The growling greedy need that can never be satisfied
John Lahr on Lust
The Guardian, August 2, 1989.
Lust has a voice. It’s a predatory growl. "Oh yes… Oh baby… I’d like to…" The voice is unnaturally low, like a cat’s keening that gets the adrenalin going in its prey to make the meal taste better.
Lust is the dream of wanting without the disappointment of action. Lust’s voice is a braggart: "Get a load of this… I’m gonna…" In lust’s code, sentences are rarely finished but the ravishment is complete, which is why people in lust’s grip seem to stare into the middle distance. They are watching their conquest go by.
Lust has a look. It’s a narrowed eye seized by a sense of its hunger. Anything – the back of a leg, the pouting of a mouth, the way the hair falls over the shoulder – can suddenly infiltrate the mind and turn it inward, Lust’s only aim is self-gratification; being irrational, the need can never be satisfied. Lust is the imperialism of appetite which is why it is deadly. In the fretfulness of desire and the violent impulse to slake it, there is no open heart or hand, which is why Christianity ranks it as a sin. Lust sees no glory in the flesh, only greed.
Lust, in its deadly form, is not robust adolescent appetite but a dedication to calculated pleasures. The young are exploring their sexuality, the lustful are projecting their fantasies of fulfilment on to objects. Society drives people crazy with lust and calls it advertising. Blue jeans, coke bottle, cars, food are sexualized. The dream of wanting and the fantasy of fulfilment coalesce. The irresistible images punish us as they please. We must have it. Now. This agitation is both thrilling and unhappy, an itch we must scratch.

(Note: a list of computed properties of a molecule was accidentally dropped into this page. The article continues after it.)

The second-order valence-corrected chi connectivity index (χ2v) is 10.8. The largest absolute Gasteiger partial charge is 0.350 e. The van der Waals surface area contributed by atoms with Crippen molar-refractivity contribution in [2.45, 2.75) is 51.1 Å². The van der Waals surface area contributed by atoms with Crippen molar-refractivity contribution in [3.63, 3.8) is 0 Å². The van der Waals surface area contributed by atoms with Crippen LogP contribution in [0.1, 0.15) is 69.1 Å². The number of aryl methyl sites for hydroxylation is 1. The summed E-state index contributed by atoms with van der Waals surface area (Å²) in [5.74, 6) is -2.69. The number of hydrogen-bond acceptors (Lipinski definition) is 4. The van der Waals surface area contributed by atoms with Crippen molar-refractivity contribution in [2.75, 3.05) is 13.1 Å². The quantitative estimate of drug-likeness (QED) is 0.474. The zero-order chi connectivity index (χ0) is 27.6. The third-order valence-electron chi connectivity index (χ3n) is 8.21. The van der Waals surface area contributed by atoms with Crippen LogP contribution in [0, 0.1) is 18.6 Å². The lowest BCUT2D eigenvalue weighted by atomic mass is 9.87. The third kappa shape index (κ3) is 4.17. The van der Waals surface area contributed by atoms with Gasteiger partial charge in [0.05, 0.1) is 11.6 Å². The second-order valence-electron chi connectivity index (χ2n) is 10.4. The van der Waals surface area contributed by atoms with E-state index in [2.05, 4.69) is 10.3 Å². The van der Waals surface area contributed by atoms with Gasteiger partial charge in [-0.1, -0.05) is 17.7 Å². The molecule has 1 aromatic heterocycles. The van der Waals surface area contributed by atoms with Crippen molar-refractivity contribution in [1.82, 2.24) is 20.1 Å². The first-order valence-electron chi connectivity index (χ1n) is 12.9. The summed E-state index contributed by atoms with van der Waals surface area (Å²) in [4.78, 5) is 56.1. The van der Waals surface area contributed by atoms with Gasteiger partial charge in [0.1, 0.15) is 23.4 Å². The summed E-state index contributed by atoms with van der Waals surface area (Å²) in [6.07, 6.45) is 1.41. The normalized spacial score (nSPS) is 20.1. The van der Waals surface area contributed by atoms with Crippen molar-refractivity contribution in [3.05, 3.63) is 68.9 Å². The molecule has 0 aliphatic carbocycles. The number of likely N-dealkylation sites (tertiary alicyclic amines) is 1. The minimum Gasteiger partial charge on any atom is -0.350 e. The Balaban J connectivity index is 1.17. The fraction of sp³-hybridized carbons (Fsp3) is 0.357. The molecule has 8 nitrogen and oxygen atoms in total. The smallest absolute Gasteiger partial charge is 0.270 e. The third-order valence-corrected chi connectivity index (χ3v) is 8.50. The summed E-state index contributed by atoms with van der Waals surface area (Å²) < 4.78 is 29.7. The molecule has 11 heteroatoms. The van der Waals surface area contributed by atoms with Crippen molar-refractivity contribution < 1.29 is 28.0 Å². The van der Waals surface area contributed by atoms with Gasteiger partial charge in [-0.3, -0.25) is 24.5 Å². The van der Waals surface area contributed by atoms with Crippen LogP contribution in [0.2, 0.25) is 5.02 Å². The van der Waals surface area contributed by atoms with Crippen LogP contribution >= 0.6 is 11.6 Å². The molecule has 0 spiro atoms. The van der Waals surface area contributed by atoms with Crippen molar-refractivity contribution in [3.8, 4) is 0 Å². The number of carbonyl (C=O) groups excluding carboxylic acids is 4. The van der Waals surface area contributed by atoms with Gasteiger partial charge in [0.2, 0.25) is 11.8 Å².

Lust’s sin is that it is about possessing the world, not embracing it. Lust’s spiritual dilemma is the longing to be filled. Fulfilment does not come from things but from one’s relationship with the world. Lust, says novelist Fredrick Beuchner, is the craving for salt by someone dying of thirst: "Lust only aggravates the sense of emptiness it tries to fill. Those seized by lust act out an infantile fantasy of having everything all the time: the more they get, the farther their detachment from the life around them."
Today sex has lost its sense of sin and robbed the act of its thrilling danger. Nowadays, lust is primarily part of the human comedy; and perhaps laughing at the follies of appetite is the best way to demystify lust.
I remember with delight that permanent state of tumescence called adolescence. In the Fifties, before the Pill, before braless coeds, lust played merry with our imaginations. I memorized diagrams in sex manuals and imagined making love to my favourite sex object, Rita Hayworth. Rita talked to me (Rita, I still love you!) and in my lusty bravado I pleasured her. But pleasure in sex was harder to achieve than the lust for it.
I remember the ache after a date in which one got nowhere. Lust was one of many fierce ambitions in that American state of perpetual longing. "I dream of wanting," writes Rumanian philosopher E. M. Cioran, "but everything I want seems to be worthless."
The early Church saw lust as an incarnation of original sin and preached its repression. But a little bit of original sin, it seems to me, does you good. St. Augustine agrees. "Give me chastity," he wrote. "But not yet."